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Greene, J. Padel, J. (1989). James Greene in Conversation with John padel: John Donne's ‘The Extasie’. Free Associations, 1R(17):29-38.

(1989). Free Associations, 1R(17):29-38

James Greene in Conversation with John padel: John Donne's ‘The Extasie’

James Greene and John Padel

James Greene (JG): There are three current interpretations of ‘The Extasie’. One is that it is a typical for-the-time seduction poem dressed up as something else. A more sophisticated version of this is that the first part of the poem is a parody of the usual seduction poem of the time — talking about souls instead of bodies — and that the second half is a parody of a parody. The orthodox view is that the poem is Donne's way of stating and vindicating the relation of soul and body, of showing how the dualism is transcended.

John Padel (JP): And nobody seems to take it straightforwardly — as a first experience of being in love, spoken or written after the experience, when possibilities of parody and all the rest are there. But that it is a real experience. A fourth view, Helen Gardner's, is that the poem is a kind of proof that ecstasy, the meeting and union of two souls, in which the lovers discover the truth about their love, requires of them that they proceed to live a corporeal, non-ecstatic love later, a love which will be no less real to them and will convince other people of the goodness and purity of love; soul and body are interdependent, and souls can and must meet and mingle in ordinary ways as well as in ecstasy.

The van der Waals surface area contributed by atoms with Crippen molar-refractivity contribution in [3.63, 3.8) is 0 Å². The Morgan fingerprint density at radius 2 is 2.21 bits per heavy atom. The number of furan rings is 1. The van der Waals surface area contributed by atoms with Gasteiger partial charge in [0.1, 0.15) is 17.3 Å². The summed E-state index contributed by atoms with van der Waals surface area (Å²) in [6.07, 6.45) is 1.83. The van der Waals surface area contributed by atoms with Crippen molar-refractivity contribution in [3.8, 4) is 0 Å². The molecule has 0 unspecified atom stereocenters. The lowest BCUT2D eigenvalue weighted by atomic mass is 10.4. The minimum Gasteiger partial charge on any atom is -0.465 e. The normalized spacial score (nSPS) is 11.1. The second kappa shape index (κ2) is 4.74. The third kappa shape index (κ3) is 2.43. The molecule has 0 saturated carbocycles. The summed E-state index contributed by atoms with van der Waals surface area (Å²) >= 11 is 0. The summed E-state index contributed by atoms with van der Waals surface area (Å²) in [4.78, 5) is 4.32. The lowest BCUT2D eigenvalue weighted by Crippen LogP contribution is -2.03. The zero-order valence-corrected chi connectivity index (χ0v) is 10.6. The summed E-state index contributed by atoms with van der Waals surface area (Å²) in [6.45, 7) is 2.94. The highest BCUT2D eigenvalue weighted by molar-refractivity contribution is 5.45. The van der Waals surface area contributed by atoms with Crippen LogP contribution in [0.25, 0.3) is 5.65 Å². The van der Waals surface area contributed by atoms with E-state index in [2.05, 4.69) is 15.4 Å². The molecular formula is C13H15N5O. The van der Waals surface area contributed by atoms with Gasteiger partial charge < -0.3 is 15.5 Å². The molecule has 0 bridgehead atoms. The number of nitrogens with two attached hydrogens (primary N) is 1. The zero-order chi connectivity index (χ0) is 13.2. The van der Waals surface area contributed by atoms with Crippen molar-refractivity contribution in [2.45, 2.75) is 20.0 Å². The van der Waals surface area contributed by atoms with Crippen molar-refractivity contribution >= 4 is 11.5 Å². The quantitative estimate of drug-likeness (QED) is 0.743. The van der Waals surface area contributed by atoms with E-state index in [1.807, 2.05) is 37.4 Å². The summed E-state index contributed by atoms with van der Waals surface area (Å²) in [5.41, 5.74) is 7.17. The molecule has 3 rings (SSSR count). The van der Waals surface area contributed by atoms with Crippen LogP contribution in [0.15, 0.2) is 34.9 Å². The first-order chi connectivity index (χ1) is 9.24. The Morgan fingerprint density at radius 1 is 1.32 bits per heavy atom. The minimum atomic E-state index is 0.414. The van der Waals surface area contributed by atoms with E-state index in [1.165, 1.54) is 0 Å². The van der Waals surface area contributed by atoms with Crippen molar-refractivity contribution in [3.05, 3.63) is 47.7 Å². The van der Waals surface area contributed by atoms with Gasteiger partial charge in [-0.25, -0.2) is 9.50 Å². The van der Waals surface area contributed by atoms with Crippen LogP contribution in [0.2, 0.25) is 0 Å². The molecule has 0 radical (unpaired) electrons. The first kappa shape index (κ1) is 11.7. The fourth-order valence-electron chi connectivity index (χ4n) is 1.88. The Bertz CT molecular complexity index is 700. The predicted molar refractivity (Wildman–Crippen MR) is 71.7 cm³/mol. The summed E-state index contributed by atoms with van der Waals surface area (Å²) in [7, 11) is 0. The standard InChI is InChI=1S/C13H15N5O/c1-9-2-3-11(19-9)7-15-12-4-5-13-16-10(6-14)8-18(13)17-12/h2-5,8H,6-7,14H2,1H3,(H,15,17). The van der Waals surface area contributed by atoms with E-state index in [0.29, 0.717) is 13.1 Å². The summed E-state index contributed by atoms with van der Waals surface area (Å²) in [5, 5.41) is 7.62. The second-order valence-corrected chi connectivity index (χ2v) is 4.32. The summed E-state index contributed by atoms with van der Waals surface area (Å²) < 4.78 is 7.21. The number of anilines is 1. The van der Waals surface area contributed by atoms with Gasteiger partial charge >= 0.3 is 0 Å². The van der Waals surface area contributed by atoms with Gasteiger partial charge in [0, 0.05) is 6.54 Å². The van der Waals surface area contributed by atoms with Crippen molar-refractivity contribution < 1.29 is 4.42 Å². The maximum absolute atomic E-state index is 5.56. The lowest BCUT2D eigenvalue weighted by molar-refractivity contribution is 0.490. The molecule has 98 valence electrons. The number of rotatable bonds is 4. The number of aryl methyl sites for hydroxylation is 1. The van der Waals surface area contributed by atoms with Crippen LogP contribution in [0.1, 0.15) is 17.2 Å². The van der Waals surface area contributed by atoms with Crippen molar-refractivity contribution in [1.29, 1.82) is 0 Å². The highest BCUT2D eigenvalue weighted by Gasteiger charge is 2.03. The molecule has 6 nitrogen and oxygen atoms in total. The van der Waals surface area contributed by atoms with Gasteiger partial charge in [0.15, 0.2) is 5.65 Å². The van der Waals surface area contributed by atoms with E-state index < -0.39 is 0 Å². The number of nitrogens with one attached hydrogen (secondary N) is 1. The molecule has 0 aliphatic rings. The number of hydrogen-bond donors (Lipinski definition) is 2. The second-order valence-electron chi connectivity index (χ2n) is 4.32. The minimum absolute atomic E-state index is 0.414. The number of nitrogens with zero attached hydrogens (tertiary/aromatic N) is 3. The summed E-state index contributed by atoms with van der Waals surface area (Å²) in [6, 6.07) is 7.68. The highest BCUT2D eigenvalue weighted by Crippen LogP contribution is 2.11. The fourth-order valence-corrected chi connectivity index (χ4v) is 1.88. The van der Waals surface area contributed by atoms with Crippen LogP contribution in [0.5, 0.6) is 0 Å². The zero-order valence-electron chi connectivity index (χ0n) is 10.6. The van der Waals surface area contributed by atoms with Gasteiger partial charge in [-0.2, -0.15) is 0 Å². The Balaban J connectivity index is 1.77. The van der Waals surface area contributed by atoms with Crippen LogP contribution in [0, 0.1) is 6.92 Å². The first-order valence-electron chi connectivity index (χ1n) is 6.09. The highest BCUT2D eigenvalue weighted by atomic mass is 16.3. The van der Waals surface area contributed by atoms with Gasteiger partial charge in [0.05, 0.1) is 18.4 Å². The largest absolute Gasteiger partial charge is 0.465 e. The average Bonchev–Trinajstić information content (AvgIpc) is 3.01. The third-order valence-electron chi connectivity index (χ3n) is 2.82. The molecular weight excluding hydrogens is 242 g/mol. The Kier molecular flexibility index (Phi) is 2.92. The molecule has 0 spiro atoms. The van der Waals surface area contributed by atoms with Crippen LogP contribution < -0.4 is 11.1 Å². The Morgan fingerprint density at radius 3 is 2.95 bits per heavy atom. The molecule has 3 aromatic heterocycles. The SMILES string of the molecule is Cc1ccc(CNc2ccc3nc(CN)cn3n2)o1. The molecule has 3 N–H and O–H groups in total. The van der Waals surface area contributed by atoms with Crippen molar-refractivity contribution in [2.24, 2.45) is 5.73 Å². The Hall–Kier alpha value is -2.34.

JG: ‘Aire and Angels’ is usually taken to be a poem about his feelings for his wife, Ann. I don't know why ‘The Extasie’ isn't, unless because of the cynical neo-Platonist Italian poems of the time which some people think ‘The Extasie’ is similar to.

JP: Seduction is, of course, a possibility. Donne did accept the physical side of love.

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